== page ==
Sanjay Shah, the unemployed trader turned into a $ 700 million exile

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Sanjay Shah at The Pointe on the Palm Jumeriah in Dubai, United Arab Emirates

When Sanjay Shah lost his job more than a decade ago during the financial crisis, he was one of thousands of medium-sized traders who were suddenly unemployed.

It didn’t take long for Shah to get back into the game and set up his own fund to fill in loopholes in dividend tax laws. In just a few years, he saw a spectacular surge from the darkness of the trading floor to up to $ 700 million and a real estate portfolio that stretched from Regent’s Park in his native London to Dubai. He commanded a 62-foot yacht and booked Drake, Elton John, and Jennifer Lopez to play for an autism charity he founded.

Fueling the rise was what he claims was legal, if ultimately controversial, cum-ex trades. Transactions like this have exploited legal loopholes across Europe, allowing traders to repeatedly receive dividend tax refunds on a single holding of stocks. The deals turned out to be extremely lucrative for those involved – except of course for the governments, who paid billions. German lawmakers have called it the largest tax robbery in history.

Denmark, which is trying to reclaim around 12.7 billion kroner ($ 2 billion), or nearly 1% of its gross domestic product, says the entire company was a charade. The attorneys are trying to gain access to the bank records they hold, which will prove this point. The authorities have now frozen a large part of Shah’s fortune and he is fighting lawsuits and criminal investigations in several countries. His lawyers have told him that if he leaves the Gulf City for Europe he will be arrested, even though he has not yet been charged.

However, in a series of interviews from his $ 4.5 million home in Dubai, Shah was not remorseful.

“Bankers have no morals,” said the 50-year-old on a video call. “Hedge fund managers and so on have no morals. I made the money legally.”

“Allow it”

Shah and the firm he founded – Solo Capital Partners LLP – are central figures in the Danish cum-ex scandal, in which he said his company helped investors sell stocks quickly and claim multiple refunds for dividend taxes.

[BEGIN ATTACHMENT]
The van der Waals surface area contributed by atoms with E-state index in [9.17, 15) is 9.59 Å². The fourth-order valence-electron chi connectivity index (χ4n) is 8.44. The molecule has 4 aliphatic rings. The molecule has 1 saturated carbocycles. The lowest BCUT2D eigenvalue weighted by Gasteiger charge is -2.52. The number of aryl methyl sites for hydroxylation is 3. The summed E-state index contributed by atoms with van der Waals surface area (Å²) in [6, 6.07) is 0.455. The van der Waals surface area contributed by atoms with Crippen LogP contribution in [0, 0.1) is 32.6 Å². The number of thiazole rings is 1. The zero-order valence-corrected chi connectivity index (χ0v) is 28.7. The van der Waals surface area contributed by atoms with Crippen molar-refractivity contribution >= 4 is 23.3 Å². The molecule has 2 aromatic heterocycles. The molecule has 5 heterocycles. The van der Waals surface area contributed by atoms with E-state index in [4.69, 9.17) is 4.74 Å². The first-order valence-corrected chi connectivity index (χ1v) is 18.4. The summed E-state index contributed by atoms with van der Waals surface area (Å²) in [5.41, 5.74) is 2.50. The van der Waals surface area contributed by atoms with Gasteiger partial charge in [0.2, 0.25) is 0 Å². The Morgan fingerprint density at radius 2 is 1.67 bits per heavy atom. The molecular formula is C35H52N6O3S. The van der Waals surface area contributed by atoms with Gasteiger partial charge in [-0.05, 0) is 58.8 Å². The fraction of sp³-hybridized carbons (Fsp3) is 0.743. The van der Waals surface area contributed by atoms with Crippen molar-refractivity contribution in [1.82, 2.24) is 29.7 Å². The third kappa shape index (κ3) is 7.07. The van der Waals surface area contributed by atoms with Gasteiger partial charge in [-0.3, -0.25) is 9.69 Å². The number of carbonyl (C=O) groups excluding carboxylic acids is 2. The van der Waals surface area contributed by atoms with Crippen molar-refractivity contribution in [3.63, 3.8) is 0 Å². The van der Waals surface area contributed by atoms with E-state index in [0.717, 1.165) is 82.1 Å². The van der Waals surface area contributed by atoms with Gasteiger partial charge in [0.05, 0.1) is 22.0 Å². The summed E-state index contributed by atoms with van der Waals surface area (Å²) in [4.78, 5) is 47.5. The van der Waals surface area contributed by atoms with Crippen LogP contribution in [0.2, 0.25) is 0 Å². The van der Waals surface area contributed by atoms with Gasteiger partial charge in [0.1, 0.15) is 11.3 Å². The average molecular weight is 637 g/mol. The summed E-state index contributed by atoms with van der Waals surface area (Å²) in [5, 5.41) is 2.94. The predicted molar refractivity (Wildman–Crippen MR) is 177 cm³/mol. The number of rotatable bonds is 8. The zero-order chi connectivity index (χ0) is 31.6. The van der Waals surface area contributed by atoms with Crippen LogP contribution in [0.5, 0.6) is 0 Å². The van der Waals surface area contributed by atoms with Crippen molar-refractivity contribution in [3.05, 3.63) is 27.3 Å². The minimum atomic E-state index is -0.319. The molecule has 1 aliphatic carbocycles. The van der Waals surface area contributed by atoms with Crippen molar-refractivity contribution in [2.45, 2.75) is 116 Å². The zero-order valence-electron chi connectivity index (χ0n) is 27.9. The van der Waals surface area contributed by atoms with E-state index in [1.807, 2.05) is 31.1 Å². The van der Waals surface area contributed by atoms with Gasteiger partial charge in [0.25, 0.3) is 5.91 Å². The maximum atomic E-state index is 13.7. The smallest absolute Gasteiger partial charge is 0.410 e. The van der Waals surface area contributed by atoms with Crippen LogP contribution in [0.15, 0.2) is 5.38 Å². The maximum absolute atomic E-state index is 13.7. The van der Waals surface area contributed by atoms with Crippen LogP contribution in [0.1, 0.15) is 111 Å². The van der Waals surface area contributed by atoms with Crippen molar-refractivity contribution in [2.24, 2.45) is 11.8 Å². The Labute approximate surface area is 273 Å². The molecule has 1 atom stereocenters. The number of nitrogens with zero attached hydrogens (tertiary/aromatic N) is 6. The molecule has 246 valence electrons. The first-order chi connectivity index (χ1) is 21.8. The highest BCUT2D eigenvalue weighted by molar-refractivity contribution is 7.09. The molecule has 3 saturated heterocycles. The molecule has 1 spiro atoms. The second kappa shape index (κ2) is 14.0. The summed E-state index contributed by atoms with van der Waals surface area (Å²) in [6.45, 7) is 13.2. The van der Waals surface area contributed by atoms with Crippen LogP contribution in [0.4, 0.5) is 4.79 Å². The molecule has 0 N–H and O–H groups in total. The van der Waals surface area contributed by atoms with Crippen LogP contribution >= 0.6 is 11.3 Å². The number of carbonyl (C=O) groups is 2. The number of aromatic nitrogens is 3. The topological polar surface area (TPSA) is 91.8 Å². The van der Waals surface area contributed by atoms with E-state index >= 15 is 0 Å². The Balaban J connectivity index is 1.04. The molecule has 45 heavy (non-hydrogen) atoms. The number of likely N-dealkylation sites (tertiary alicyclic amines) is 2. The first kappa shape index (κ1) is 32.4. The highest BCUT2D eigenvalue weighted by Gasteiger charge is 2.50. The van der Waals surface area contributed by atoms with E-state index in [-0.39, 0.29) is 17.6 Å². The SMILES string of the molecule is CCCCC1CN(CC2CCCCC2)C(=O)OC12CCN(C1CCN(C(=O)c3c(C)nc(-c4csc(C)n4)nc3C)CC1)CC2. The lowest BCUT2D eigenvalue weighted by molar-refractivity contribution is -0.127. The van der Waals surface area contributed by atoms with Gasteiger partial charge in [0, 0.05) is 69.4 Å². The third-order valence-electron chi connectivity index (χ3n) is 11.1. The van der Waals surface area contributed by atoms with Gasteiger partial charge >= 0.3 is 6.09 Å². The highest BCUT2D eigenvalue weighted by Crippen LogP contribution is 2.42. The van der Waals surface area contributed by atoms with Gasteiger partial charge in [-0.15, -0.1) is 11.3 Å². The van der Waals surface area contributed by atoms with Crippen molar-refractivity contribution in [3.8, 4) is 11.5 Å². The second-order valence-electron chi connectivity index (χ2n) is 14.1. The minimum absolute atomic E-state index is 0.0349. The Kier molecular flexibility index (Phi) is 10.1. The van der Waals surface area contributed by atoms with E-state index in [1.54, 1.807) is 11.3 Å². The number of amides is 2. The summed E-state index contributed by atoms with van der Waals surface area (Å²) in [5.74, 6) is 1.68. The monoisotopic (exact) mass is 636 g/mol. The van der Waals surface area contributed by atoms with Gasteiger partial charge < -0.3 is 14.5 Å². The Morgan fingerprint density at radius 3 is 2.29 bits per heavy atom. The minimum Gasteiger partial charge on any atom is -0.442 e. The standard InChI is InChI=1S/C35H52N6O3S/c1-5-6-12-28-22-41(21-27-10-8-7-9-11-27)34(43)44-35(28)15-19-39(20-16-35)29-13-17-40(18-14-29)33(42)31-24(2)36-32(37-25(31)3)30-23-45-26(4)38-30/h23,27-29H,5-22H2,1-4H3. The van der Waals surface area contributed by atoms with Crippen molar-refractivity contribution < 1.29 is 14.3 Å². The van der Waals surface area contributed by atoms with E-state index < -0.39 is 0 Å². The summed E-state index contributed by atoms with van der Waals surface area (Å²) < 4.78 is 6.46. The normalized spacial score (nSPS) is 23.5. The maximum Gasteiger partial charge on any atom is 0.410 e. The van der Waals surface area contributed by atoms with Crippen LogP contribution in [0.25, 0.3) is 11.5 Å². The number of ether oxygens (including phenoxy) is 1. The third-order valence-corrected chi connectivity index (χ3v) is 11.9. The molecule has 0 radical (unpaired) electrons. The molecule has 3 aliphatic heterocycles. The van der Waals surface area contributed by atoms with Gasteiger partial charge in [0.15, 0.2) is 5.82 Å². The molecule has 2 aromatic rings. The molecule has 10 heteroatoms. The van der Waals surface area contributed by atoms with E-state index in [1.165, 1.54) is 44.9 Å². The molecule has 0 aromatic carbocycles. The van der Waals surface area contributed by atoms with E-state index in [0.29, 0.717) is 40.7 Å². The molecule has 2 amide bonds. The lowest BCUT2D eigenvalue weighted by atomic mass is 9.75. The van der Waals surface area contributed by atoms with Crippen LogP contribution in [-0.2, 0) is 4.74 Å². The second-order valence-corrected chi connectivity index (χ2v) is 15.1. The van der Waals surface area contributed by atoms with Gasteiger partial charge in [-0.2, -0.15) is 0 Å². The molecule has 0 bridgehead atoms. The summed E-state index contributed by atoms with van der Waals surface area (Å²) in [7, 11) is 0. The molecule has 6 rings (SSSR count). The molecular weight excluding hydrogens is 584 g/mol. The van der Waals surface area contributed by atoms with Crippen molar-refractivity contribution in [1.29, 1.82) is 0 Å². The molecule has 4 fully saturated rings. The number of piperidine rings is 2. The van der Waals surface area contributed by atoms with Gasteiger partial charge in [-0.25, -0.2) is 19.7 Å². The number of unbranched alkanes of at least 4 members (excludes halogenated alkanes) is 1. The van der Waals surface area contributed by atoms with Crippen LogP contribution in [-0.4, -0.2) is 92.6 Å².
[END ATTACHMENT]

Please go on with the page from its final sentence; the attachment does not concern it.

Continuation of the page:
Authorities have examined hundreds of bankers, traders and lawyers in multiple countries to explain the billions of dollars in taxpayers’ money they say have been harvested. But Shah says he’s being made a “scapegoat” for finding out how to legally benefit from obscure loopholes in tax legislation that allowed cum-ex trades, named after the Latin term for “with-without.”

“Prove a law has been broken,” said Shah. “Prove there was fraud. The legal system allowed it.”

Danish tax authority Skat says it has frozen up to DKK 3.5 billion of Shah’s fortune, including a $ 20 million mansion in London, in a widespread lawsuit against the former banker and his alleged employees.

The agency has not seen “evidence that real stocks were involved in the dealings related to the dividend refunds reclaimed in the Shah universe,” it said in a statement. “It looks like paper transactions unrelated to real stock ownership.”

Shah still reaps about £ 200,000 ($ 250,000) a year from renting his homes, he said, less than half of what he got before the arrival of Covid-19.

The former trader finds himself exposed to additional heat in Germany, where prosecutors are investigating him as part of a nationwide magnet attacking hundreds of suspects across the financial industry.

Feeling robbed

In Denmark, the case against Shah sparked public anger. The country, which is in the midst of an economic recession caused by the coronavirus, claims it has been robbed.

“In a country like Denmark, and especially in the time of Covid-19, this is of considerable importance,” said Alexandra Andhov, law professor at the University of Copenhagen. The country’s tax authorities have previously dealt with suspected fraud, but “not for $ 2 billion,” she said.

Shah appeared calm and optimistic as he set out how he would be arrested if he tried to fly home to London. Shah is married with three children and has lived in Dubai since 2009. For the past five years, he has studied legal documents and spoken to his attorneys extensively, he said. He has one piece of advice for the authorities trying to get him out of his exile: know your tax code.

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Sanjay Shah walks in front of the Atlantis Hotel on the Palm Jumeriah in Dubai, United Arab Emirates

“It’s very nice to put someone’s face on a front page of a newspaper and say, ‘Look at this man who lives in Dubai who sits on the beach every day sipping a pina colada while you’re broke and no job to have.’ ,” he said. “I would say look at your legal system.”

First steps

Shah is hardly the only person involved in the European cum-ex scandal. German prosecutors have been more aggressive than their Danish counterparts and have charged more than 20 people. In a landmark process earlier this year, two former UniCredit SpA dealers were convicted of increased tax evasion.